COVID-19 FAQ #23: As the pandemic continues, what does the future hold for myeloma patients?

In this episode, Dr. Brian G.M. Durie continues his coronavirus updates and gives his take on what myeloma patients can expect in the next few months. 

The BOTTOM LINE: 

Continue practicing coronavirus safety measures. Continue physical distancing, but make sure to stay socially connected.  

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Videos in the COVID-19 Series

Transcript:

This week’s “Ask Dr. Durie” is the big ongoing question for the majority of myeloma patients, which is: “With the COVID-19 pandemic, what does the future hold?”   

Well, I think unfortunately, through these upcoming winter months, the COVID-19 pandemic is going to continue to be with us. And, also unfortunately for myeloma patients, it will be a little bit of time until we know if any of the vaccines in development will work well for myeloma patients who are mostly a little bit more elderly and obviously, do have a compromised immune system.  

The good news, however, is that if a COVID-19 infection does occur, we are learning a lot more about how to better manage the disease. And, for example, the myeloma treatment dexamethasone does in fact work to improve the lung problems in patients with COVID-19 infection. And so, if God forbid, someone is hospitalized with COVID-19, we are better able to get them better, and to avoid the use of a ventilator, and to get these people out of the hospital. So, this is really, really, the good news.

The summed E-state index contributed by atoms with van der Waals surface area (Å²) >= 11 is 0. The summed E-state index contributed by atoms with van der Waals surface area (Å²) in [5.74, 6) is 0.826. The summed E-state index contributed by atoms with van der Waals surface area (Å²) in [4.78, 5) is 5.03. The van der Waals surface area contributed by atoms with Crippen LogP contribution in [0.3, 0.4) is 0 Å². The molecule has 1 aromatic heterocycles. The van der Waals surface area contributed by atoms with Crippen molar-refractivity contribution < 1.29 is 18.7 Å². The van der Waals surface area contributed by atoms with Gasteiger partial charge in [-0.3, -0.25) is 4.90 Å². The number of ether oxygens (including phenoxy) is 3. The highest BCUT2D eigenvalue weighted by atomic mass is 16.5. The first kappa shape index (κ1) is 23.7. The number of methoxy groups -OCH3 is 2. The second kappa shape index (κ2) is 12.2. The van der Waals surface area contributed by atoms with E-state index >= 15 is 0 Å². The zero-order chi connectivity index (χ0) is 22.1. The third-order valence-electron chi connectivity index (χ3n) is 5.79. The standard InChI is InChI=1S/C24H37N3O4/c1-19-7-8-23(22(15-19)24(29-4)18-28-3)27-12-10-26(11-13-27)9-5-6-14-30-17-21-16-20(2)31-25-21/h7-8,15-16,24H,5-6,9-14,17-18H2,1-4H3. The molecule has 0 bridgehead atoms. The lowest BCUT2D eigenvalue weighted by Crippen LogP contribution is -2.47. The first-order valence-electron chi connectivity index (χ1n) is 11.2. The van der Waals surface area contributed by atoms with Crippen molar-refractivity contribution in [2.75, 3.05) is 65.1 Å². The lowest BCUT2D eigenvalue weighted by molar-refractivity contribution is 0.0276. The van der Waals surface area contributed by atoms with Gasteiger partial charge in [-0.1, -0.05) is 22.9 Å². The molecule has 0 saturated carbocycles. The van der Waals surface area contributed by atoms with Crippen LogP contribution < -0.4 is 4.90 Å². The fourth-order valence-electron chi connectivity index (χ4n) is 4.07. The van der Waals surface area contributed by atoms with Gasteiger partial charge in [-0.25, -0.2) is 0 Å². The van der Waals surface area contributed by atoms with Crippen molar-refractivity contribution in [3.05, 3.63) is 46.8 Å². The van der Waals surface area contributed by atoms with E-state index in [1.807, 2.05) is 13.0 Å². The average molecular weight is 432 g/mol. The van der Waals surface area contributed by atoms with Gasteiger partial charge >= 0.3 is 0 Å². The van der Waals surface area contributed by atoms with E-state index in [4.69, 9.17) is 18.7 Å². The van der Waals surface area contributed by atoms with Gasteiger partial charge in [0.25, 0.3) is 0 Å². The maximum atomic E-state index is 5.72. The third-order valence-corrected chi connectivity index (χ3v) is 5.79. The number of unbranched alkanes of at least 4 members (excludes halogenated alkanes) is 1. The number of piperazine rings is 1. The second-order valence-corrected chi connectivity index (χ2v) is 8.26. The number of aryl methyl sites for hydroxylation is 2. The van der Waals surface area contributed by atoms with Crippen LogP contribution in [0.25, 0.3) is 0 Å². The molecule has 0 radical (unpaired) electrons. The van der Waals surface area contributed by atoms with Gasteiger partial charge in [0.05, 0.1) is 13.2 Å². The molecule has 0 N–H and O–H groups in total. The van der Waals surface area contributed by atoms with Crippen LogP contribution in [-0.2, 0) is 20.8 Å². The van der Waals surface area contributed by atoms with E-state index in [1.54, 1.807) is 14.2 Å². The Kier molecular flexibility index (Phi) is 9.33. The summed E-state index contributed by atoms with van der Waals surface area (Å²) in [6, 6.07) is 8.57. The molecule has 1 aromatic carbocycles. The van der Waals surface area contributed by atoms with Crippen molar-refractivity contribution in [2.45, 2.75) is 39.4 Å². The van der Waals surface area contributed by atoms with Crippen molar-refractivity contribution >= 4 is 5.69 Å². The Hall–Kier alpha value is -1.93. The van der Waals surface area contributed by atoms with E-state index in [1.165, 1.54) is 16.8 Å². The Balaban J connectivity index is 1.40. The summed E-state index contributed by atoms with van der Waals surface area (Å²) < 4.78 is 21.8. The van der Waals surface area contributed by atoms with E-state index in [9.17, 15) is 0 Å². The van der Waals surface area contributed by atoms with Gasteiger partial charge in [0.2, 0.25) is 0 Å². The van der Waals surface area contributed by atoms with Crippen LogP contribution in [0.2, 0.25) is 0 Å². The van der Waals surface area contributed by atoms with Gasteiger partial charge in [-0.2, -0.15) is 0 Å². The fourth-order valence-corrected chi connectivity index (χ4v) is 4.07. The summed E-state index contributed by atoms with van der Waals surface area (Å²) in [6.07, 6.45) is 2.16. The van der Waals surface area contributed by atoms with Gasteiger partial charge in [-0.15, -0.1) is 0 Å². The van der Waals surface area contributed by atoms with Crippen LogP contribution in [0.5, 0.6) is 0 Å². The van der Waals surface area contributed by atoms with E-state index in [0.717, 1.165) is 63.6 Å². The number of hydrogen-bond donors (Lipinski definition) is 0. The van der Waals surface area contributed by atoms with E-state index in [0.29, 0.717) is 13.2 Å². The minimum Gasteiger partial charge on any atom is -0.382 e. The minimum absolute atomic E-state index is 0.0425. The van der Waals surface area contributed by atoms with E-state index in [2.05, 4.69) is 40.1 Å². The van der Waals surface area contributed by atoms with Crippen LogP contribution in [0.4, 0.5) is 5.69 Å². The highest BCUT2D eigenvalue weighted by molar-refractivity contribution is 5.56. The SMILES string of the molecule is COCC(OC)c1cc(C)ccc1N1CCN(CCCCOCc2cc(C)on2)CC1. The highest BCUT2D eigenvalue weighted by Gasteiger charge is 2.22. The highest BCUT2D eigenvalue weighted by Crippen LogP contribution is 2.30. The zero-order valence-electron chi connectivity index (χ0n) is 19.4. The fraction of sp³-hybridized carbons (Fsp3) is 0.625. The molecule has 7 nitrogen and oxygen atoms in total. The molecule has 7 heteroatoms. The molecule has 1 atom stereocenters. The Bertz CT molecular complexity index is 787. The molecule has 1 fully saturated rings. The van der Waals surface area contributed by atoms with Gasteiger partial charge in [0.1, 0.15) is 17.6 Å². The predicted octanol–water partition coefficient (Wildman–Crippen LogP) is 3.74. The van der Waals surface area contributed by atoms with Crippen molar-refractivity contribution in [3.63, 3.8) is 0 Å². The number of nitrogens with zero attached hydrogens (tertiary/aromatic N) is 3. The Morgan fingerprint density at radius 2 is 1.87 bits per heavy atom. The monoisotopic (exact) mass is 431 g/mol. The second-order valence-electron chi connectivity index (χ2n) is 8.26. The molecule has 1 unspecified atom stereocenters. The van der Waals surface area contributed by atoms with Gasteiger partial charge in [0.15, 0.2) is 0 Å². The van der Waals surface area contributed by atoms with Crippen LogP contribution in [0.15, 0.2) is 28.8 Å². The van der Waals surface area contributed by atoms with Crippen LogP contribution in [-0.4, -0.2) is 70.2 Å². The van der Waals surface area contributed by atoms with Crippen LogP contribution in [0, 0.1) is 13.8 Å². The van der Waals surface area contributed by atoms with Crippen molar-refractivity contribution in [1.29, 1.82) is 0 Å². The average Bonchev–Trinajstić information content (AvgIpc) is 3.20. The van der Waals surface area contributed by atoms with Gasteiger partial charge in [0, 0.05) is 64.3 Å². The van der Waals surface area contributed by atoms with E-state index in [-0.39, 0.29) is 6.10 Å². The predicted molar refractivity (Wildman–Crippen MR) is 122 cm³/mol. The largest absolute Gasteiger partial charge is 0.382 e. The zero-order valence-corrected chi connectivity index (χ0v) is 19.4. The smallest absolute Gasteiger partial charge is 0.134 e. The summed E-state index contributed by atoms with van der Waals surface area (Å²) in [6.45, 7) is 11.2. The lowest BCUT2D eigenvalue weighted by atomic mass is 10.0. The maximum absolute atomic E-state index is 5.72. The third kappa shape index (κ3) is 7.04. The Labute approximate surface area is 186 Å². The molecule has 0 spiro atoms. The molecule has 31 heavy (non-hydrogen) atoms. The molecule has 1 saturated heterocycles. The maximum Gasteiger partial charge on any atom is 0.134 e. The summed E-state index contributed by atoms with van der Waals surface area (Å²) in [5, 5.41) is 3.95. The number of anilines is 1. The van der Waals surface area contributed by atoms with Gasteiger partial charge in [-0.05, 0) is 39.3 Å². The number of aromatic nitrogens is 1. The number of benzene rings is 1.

However, there is no doubt that in the short term the use of masks, physical distancing, and avoiding crowds and indoor spaces is really, very, very important. And that will continue to be the case through the winter months and into the new year, I’m pretty sure.  

And so, BOTTOM LINE: It is still essential to try to stay safe. And with these measures, with the masks, and distancing, and the like, it is possible to stay safe. That is the good news. The only additional thing that I strongly emphasize is that, since you’re mostly staying home and no getting together with many family and friends. Social networking, in some fashion, is really, really, important to try to stay sane, and to maintain some connection, and really get by in the best possible way day to day. So, please physically distance, but socially network. 


 

 

Image of Dr. Brian G.M. DurieDr. Brian G.M. Durie serves as Chairman of the International Myeloma Foundation and serves on its Scientific Advisory Board. Additionally, he is Chairman of the IMF's International Myeloma Working Group, a consortium of nearly 200 myeloma experts from around the world. Dr. Durie also leads the IMF’s Black Swan Research Initiative®.

 

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